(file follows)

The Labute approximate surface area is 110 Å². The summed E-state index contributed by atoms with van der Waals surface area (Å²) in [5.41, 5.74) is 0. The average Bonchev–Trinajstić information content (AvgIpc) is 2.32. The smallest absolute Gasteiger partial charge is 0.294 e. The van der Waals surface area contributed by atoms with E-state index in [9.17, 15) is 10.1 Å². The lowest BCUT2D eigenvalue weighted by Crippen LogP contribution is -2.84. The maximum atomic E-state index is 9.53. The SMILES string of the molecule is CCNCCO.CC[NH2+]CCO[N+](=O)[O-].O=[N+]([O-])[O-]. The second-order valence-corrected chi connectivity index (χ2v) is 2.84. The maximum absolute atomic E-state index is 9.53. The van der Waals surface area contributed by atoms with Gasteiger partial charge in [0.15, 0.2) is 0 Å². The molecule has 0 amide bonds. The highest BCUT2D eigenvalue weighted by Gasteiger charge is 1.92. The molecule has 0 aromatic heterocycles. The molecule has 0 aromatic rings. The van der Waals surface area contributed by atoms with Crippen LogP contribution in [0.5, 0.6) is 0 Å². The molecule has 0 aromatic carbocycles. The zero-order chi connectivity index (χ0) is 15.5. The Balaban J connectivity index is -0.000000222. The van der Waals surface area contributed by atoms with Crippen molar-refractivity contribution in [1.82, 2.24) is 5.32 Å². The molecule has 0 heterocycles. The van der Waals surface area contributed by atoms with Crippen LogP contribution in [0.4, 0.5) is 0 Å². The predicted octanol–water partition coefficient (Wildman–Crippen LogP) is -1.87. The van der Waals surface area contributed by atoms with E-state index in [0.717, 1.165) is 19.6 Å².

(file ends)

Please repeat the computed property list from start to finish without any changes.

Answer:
The Labute approximate surface area is 110 Å². The summed E-state index contributed by atoms with van der Waals surface area (Å²) in [5.41, 5.74) is 0. The average Bonchev–Trinajstić information content (AvgIpc) is 2.32. The smallest absolute Gasteiger partial charge is 0.294 e. The van der Waals surface area contributed by atoms with E-state index in [9.17, 15) is 10.1 Å². The lowest BCUT2D eigenvalue weighted by Crippen LogP contribution is -2.84. The maximum atomic E-state index is 9.53. The SMILES string of the molecule is CCNCCO.CC[NH2+]CCO[N+](=O)[O-].O=[N+]([O-])[O-]. The second-order valence-corrected chi connectivity index (χ2v) is 2.84. The maximum absolute atomic E-state index is 9.53. The van der Waals surface area contributed by atoms with Gasteiger partial charge in [0.15, 0.2) is 0 Å². The molecule has 0 amide bonds. The highest BCUT2D eigenvalue weighted by Gasteiger charge is 1.92. The molecule has 0 aromatic heterocycles. The molecule has 0 aromatic rings. The van der Waals surface area contributed by atoms with Crippen LogP contribution in [0.5, 0.6) is 0 Å². The molecule has 0 aromatic carbocycles. The zero-order chi connectivity index (χ0) is 15.5. The Balaban J connectivity index is -0.000000222. The van der Waals surface area contributed by atoms with Crippen molar-refractivity contribution in [1.82, 2.24) is 5.32 Å². The molecule has 0 heterocycles. The van der Waals surface area contributed by atoms with Crippen LogP contribution in [0.4, 0.5) is 0 Å². The predicted octanol–water partition coefficient (Wildman–Crippen LogP) is -1.87. The van der Waals surface area contributed by atoms with E-state index in [0.717, 1.165) is 19.6 Å².